- Not Evaluated
- Data Deficient
- Least Concern
- Near Threatened
- Critically Endangered
- Extinct in the Wild
Woburn Safari Park’s Boa Constrictor, Athos is one of our more recent arrivals. She has settled in well, exploring her enclosure and eating very well! Boa Constrictors are non-venomous snakes; they strike at their prey grabbing it with their sharp teeth. They wrap their muscular body around their victim, squeezing until it suffocates. You can find Athos in the ‘Disscovery Zone' (only open at set times throughout the day).
- Central and Southern America
- Tropical rainforests, semi-deserts, rocky hillsides, savannahs, and near cultivated fields and homes.
- Length 4 metres
- 27 kg
- 20 - 30 years
- Habitat destruction and hunting for skins
These snakes are solitary and nocturnal. During the day they often rest at a protected spot, e.g. the burrow of a rodent. They climb well, and those in forests may spend a lot of time in trees basking in the sun. They can’t move very fast, only about 1 mile per hour (1.6 kilometres per hour) on open ground. But since they don’t have to chase their food, they don’t need to travel quickly. Boa Constrictors can swim; most don’t spend significant time in water. During colder weather, in cooler parts of their range, they may become almost inactive.
Young Boa Constrictors eat mice, small birds, lizards, and frogs, as the snake grows so does the size of its prey. Adult snakes’ diet ranges from rodents and lizards (including iguanas) to birds, marmosets, monkeys, capybaras, agoutis, mongooses, wild pigs, caimans, opossums and bats. Boas will hunt for bats in the wild, catching them as they hang in trees or caves, or snatching them as they fly by. As a nocturnal hunter they locate prey with the heat sensitive scales on their snout, as well as by scent. The prey is killed by constriction until it suffocates. Snakes have a special tube in the bottom of its mouth that remains open to one side to take in air, helping the snake to breathe while eating its prey.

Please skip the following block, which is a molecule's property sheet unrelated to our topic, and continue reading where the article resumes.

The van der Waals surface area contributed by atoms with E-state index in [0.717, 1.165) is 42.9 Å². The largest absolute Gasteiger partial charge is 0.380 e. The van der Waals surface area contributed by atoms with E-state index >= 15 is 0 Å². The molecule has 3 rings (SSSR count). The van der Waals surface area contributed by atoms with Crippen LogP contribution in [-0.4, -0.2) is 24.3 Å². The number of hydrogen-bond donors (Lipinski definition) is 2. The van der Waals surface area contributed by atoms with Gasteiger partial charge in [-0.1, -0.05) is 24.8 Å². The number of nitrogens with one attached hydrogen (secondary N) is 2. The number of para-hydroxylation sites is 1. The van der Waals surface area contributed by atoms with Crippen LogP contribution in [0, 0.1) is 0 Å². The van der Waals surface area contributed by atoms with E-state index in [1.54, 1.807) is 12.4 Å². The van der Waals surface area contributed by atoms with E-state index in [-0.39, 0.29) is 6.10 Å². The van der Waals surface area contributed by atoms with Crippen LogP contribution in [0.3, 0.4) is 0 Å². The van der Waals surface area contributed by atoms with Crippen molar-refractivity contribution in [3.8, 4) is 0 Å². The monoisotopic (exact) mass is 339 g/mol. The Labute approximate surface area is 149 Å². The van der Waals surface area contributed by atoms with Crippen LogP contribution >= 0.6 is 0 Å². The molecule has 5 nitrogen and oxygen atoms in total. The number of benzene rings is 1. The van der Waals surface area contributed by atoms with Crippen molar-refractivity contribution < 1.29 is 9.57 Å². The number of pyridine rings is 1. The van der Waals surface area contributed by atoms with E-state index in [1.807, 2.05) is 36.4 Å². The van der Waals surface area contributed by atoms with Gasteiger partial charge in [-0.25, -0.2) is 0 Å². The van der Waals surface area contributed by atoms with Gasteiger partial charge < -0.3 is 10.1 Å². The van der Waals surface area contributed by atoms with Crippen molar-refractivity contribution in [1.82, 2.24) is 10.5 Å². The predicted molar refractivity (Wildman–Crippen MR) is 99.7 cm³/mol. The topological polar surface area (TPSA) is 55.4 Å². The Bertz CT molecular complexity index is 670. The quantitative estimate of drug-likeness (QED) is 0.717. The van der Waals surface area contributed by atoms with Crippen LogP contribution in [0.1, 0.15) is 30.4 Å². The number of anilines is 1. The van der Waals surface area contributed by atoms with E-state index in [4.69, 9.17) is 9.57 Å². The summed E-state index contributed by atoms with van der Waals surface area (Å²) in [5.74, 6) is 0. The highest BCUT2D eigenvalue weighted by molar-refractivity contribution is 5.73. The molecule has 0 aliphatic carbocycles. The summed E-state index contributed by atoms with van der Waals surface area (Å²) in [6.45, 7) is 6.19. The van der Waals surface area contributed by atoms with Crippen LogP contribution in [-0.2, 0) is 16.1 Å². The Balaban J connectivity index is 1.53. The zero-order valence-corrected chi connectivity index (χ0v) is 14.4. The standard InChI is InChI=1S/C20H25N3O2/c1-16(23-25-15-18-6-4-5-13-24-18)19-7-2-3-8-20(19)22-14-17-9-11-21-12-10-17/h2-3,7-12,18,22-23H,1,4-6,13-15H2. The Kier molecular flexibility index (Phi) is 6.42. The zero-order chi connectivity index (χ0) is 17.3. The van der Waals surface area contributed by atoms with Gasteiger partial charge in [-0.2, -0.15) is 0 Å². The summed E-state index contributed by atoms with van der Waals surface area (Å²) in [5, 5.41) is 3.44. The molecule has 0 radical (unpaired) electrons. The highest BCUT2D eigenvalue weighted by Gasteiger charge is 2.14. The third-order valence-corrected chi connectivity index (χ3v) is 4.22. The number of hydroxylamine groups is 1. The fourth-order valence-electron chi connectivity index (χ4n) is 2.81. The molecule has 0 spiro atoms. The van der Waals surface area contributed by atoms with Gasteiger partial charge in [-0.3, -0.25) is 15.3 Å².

Boa Constrictors are thick-bodied snakes. They are pinkish or tan, cream, golden, grey or brownish in colour, with a pattern of brown, reddish-brown to black saddles or ovals. Depending on the region and specimen they can have more or less prominent dark red, reddish brown or brown markings on the tail. This coloration camouflages them well. Their relatively short tails are prehensile and able to securely grip branches.
They reach sexual maturity at around 3-4 years of age. During the rainy season, when they breed and display courtship, males wind back and forth over the female's body, stimulating her cloaca with his spurs. Spurs are remnants of when Boas had hind legs; they are generally hidden below scales on either side of the vent (genital).
Boas are ovo-viviparous, which means the female retains her eggs internally until they hatch, so she will give birth to live, fully formed young. Most clutches number 20-60 thin-membrane eggs. The female will usually eat little or nothing while she is retaining eggs (called gravid in reptiles). The neonates (baby snakes) are born after approximately 100-120 days of development. Boa constrictors are 17-20 inches (43-51 cm) long at birth, and can grow to 3 feet (90 cm) in several months. Some of the young may be still-borns or non-fertilised eggs known as "slugs". When the young are ready to be born, they are pushed out an opening called the cloaca. They are still surrounded by the protective membrane and must break it open. The young are independent at birth and will grow rapidly for the first few years, shedding regularly (once every one to two months).
Threats and conservation
Boa Constrictors are not an endangered species. The number of Boa Constrictors in the wild is not well-known, but they have become very rare in some parts of their range. Habitat destruction and hunting for skins to make tourist products or souvenirs contribute to the decline of reptiles worldwide. They are also popular pets, and may be collected from the wild for the pet trade.
Boa Constrictors, like all snakes, play an important ecological role in their environment. They help maintain the balance of nature by being both predator and prey. Boas are among those snakes most often considered helpful to humans because they hunt rodents. These reptiles need be respected instead of feared or harassed.
The Boa family (family Boidae) also includes one of the largest snakes in the world, the Anaconda. The Green Anaconda can grow to a whopping 9 metres (30 ft.) in length!
Snake’s teeth are sharply pointed and are inwardly curving which are used to hold prey and drag them back into their months.